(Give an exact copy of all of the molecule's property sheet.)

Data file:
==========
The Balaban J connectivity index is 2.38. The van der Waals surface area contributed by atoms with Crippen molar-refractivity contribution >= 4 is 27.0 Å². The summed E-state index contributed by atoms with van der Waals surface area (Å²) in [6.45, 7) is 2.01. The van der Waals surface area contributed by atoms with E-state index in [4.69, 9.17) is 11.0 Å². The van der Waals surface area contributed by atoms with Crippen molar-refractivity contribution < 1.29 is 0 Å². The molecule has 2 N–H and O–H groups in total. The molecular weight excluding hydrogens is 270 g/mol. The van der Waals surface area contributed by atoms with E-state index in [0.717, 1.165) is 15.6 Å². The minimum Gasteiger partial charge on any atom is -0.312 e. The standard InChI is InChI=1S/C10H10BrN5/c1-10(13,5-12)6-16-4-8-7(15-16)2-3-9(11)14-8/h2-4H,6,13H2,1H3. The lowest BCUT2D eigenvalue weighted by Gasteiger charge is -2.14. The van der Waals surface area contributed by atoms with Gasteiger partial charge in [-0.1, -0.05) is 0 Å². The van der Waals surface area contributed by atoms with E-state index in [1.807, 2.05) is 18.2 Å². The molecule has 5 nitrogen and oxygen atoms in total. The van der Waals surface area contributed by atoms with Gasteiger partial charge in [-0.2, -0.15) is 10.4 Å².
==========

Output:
The Balaban J connectivity index is 2.38. The van der Waals surface area contributed by atoms with Crippen molar-refractivity contribution >= 4 is 27.0 Å². The summed E-state index contributed by atoms with van der Waals surface area (Å²) in [6.45, 7) is 2.01. The van der Waals surface area contributed by atoms with E-state index in [4.69, 9.17) is 11.0 Å². The van der Waals surface area contributed by atoms with Crippen molar-refractivity contribution < 1.29 is 0 Å². The molecule has 2 N–H and O–H groups in total. The molecular weight excluding hydrogens is 270 g/mol. The van der Waals surface area contributed by atoms with E-state index in [0.717, 1.165) is 15.6 Å². The minimum Gasteiger partial charge on any atom is -0.312 e. The standard InChI is InChI=1S/C10H10BrN5/c1-10(13,5-12)6-16-4-8-7(15-16)2-3-9(11)14-8/h2-4H,6,13H2,1H3. The lowest BCUT2D eigenvalue weighted by Gasteiger charge is -2.14. The van der Waals surface area contributed by atoms with Gasteiger partial charge in [-0.1, -0.05) is 0 Å². The van der Waals surface area contributed by atoms with E-state index in [1.807, 2.05) is 18.2 Å². The molecule has 5 nitrogen and oxygen atoms in total. The van der Waals surface area contributed by atoms with Gasteiger partial charge in [-0.2, -0.15) is 10.4 Å².